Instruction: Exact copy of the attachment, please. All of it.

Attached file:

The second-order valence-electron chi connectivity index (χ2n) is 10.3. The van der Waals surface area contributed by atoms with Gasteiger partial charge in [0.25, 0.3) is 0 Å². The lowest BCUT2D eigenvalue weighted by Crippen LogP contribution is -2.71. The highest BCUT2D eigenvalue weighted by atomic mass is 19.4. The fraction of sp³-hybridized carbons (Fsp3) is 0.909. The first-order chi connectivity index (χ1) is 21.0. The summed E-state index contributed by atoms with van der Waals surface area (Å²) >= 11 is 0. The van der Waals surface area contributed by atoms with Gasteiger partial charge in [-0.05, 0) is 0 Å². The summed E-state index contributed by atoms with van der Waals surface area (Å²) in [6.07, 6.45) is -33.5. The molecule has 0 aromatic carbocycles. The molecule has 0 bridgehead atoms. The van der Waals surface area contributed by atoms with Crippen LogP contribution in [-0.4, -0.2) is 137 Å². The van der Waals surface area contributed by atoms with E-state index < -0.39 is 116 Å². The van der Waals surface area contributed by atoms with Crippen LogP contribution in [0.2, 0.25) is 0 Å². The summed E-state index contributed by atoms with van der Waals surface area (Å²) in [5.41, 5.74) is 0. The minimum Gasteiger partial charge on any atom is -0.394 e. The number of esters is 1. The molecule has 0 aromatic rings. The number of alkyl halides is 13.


The second-order valence-electron chi connectivity index (χ2n) is 10.3. The van der Waals surface area contributed by atoms with Gasteiger partial charge in [0.25, 0.3) is 0 Å². The lowest BCUT2D eigenvalue weighted by Crippen LogP contribution is -2.71. The highest BCUT2D eigenvalue weighted by atomic mass is 19.4. The fraction of sp³-hybridized carbons (Fsp3) is 0.909. The first-order chi connectivity index (χ1) is 21.0. The summed E-state index contributed by atoms with van der Waals surface area (Å²) >= 11 is 0. The van der Waals surface area contributed by atoms with Gasteiger partial charge in [-0.05, 0) is 0 Å². The summed E-state index contributed by atoms with van der Waals surface area (Å²) in [6.07, 6.45) is -33.5. The molecule has 0 aromatic carbocycles. The molecule has 0 bridgehead atoms. The van der Waals surface area contributed by atoms with Crippen LogP contribution in [-0.4, -0.2) is 137 Å². The van der Waals surface area contributed by atoms with E-state index < -0.39 is 116 Å². The van der Waals surface area contributed by atoms with Crippen LogP contribution in [0.2, 0.25) is 0 Å². The summed E-state index contributed by atoms with van der Waals surface area (Å²) in [5.41, 5.74) is 0. The minimum Gasteiger partial charge on any atom is -0.394 e. The number of esters is 1. The molecule has 0 aromatic rings. The number of alkyl halides is 13.